These lucid conferences on the spiritual life were given at the Holy Family Hermitage in Bloomingdale, Ohio, in 1986, by a former veteran missionary who became a Camaldolese Hermit of Montecorona, and died in 1996. The welcome publication of these Conferences makes available to Catholics in every walk of life the wisdom of the Desert Fathers and Saints of every age by one with long experience of the monastic life and the Rule of St. Benedict. It constitutes a remarkable rediscovery of what has well-nigh disappeared from the praxis of American and other Western Catholics - namely, a moderate but firm asceticism essential to a deepened interior life- one continually open to the graces of the Holy Spirit.
The Conferences revolve around "the spirit of silence", both interior and external: silence of the eyes, silence of hearing, silence of taste, silence of appetite, silence of touch, silence of the memory and imagination, silence of the intellect and will, silence of self-esteem, and silence from external noise and distractions. The "spirit of silence" is that of genuine Christian mortification of the body and its senses in order to imitate Christ's sacrificial way of life, to achieve purity of heart, to prevent disordered passions from dominating the person, and to "silence all voices which do not come from God". It is the "silent man" (whether monk, hermit, or layman) who is "able to listen to the Holy Spirit and to follow His inspiration".
In brief and concise Chapters, our Camaldolese author shows how the life of contemplative prayer typified by the charism of St. Romuald, founder of the hermitage of Camaldoli in Italy in 1024, can, in fact, be easily applied to the busy life of modern lay people. It may be added here that those Catholics who have been impressed by the spirituality of the Eastern monastic tradition surviving in Eastern Orthodoxy, will find Romualdian-Camaldolese spirituality particularly attractive. As Prof. Joseph H.J. Leach of the University of Melbourne noted:
"Even though St. Romuald taught within the Western Church and his tradition is carried on within that Church, the way of life and style of prayer that he promoted owes more to the traditions of the East. In fact, he seems to have incorporated an Eastern style of monasticism into the Western Church... It is not perhaps unreasonable to describe St. Romuald as an Eastern Father in the Western Church. This was recognized by Dante who linked Romuald with St. Macarius, one of the Desert Fathers, in his 'Divine Comedy'
'Here is Macarius, here is Romualdus,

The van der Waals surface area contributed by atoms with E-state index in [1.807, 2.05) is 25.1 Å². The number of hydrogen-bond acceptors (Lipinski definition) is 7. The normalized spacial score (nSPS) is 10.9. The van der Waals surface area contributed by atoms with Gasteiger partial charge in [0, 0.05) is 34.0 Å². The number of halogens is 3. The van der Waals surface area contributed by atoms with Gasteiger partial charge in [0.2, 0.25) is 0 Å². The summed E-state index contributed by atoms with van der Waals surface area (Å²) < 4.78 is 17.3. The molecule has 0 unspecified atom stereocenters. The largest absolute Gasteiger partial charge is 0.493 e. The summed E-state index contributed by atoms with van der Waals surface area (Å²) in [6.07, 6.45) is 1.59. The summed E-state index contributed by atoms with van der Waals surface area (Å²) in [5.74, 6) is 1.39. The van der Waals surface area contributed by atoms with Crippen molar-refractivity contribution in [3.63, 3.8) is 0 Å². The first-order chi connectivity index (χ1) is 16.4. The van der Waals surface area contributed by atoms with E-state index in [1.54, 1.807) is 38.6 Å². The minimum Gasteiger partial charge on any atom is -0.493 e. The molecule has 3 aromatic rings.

Here are my brothers who kept steadfast hearts
And planted their feet within the cloister walls'.
[Paradiso 22, 49]
Through St. Romuald (952-1027) and the Camaldolese, the experience of the Desert Fathers is part of the living tradition not only of the Eastern Church but also of the Western Church and a powerful common tradition. It is no surprise then, that the Camaldolese have been actively involved in the ecumenical dialogue between the Catholic and Orthodox Churches. Indeed, as a tradition established in the undivided Church, the Camaldolese have never accepted that they have, in fact, been split from their brother monks in the Eastern Churches."
("Theandros", Vol. 6, no. 1, Fall 2008)
Our Camaldolese author shows intimate acquaintance with the difficulties encountered by people overwhelmed by the comforts and seductions of the modern world and does not hesitate like the Desert Fathers and the Saints (and unlike those writers fostering a counterfeit spirituality that ignores the doctrine of original sin), to note the:
"cosmic struggle between Christ and the devil, between good and evil. [It] is a vital reality and we must make our own choice. Either we are with Christ, or we are against Christ, with all the consequences... The devil is at work. He has conquered many allies, many cooperators, and the means of communication, in order to contradict the voice of God and the voice of the Church. Also, the voice of our consciences is dulled. Indeed, we can see the fruits of the devil's action in the world and on the human face of the Church."
This necessary mortification of soul and body is demanded by Our Lord's Gospel but it is subordinated to "the primacy and preeminence of Christian love above all other things".
In his comments on the "silence of the intellect", he makes some astute observations particularly apt for proud and rebellious souls caught in disobedience and dissent. They have need for:
"acceptance of and submission to the Magisterium of the Church. Another danger for our intellect, apart from error and prejudices, is the attitude of pure intellectual curiosity which engages in the study of sacred truths as a purely scholastic pursuit, instead of seeing them as truths by which one lives. Lucifer indeed knows very much about God and theology, even more than we all together, but he does not live accordingly - he has no love, he even hates God and us."
This small volume is replete with practical and sensible advice for living a life of holiness not only for the Camaldolese brethren to whom he delivered his Conferences, but for the ordinary layman who will find himself in spiritual continuity with ancient Desert Fathers, medieval monastic reformers, and modern Saints.